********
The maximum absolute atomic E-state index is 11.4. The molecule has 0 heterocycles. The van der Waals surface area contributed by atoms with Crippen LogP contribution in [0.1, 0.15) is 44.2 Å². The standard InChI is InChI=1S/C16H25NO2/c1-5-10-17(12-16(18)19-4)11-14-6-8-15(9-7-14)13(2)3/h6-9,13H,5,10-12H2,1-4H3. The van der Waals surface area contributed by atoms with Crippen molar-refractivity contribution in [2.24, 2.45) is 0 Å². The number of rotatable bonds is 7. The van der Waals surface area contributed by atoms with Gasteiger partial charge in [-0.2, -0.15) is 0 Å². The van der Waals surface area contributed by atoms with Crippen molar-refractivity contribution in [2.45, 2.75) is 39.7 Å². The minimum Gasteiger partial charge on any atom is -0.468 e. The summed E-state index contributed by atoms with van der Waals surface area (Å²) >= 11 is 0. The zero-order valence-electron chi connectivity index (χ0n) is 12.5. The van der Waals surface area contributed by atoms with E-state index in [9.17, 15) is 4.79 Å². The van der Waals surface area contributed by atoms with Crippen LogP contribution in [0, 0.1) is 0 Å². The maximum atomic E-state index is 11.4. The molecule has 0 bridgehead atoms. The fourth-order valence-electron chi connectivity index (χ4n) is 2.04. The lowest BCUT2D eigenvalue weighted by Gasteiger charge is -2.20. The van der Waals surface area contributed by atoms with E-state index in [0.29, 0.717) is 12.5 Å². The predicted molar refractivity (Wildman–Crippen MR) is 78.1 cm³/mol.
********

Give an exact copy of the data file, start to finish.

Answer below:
The maximum absolute atomic E-state index is 11.4. The molecule has 0 heterocycles. The van der Waals surface area contributed by atoms with Crippen LogP contribution in [0.1, 0.15) is 44.2 Å². The standard InChI is InChI=1S/C16H25NO2/c1-5-10-17(12-16(18)19-4)11-14-6-8-15(9-7-14)13(2)3/h6-9,13H,5,10-12H2,1-4H3. The van der Waals surface area contributed by atoms with Crippen molar-refractivity contribution in [2.24, 2.45) is 0 Å². The number of rotatable bonds is 7. The van der Waals surface area contributed by atoms with Gasteiger partial charge in [-0.2, -0.15) is 0 Å². The van der Waals surface area contributed by atoms with Crippen molar-refractivity contribution in [2.45, 2.75) is 39.7 Å². The minimum Gasteiger partial charge on any atom is -0.468 e. The summed E-state index contributed by atoms with van der Waals surface area (Å²) >= 11 is 0. The zero-order valence-electron chi connectivity index (χ0n) is 12.5. The van der Waals surface area contributed by atoms with E-state index in [9.17, 15) is 4.79 Å². The van der Waals surface area contributed by atoms with Crippen LogP contribution in [0, 0.1) is 0 Å². The maximum atomic E-state index is 11.4. The molecule has 0 bridgehead atoms. The fourth-order valence-electron chi connectivity index (χ4n) is 2.04. The lowest BCUT2D eigenvalue weighted by Gasteiger charge is -2.20. The van der Waals surface area contributed by atoms with E-state index in [0.29, 0.717) is 12.5 Å². The predicted molar refractivity (Wildman–Crippen MR) is 78.1 cm³/mol.